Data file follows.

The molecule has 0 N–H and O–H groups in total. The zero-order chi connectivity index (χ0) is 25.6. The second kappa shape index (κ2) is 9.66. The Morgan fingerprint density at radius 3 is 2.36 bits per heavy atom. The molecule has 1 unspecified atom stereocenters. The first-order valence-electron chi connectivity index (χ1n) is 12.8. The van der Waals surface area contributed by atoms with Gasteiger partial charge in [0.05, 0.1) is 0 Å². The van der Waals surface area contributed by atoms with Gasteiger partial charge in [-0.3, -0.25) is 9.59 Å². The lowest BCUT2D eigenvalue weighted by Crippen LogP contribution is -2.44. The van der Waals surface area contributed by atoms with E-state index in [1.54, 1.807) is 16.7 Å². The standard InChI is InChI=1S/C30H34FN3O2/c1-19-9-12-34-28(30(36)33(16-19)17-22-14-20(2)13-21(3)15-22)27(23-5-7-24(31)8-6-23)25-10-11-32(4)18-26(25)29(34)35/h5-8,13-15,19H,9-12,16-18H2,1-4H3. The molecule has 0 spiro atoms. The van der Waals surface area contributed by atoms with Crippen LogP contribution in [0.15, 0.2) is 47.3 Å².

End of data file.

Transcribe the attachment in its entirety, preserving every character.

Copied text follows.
The molecule has 0 N–H and O–H groups in total. The zero-order chi connectivity index (χ0) is 25.6. The second kappa shape index (κ2) is 9.66. The Morgan fingerprint density at radius 3 is 2.36 bits per heavy atom. The molecule has 1 unspecified atom stereocenters. The first-order valence-electron chi connectivity index (χ1n) is 12.8. The van der Waals surface area contributed by atoms with Gasteiger partial charge in [0.05, 0.1) is 0 Å². The van der Waals surface area contributed by atoms with Gasteiger partial charge in [-0.3, -0.25) is 9.59 Å². The lowest BCUT2D eigenvalue weighted by Crippen LogP contribution is -2.44. The van der Waals surface area contributed by atoms with E-state index in [1.54, 1.807) is 16.7 Å². The standard InChI is InChI=1S/C30H34FN3O2/c1-19-9-12-34-28(30(36)33(16-19)17-22-14-20(2)13-21(3)15-22)27(23-5-7-24(31)8-6-23)25-10-11-32(4)18-26(25)29(34)35/h5-8,13-15,19H,9-12,16-18H2,1-4H3. The molecule has 0 spiro atoms. The van der Waals surface area contributed by atoms with Crippen LogP contribution in [0.15, 0.2) is 47.3 Å².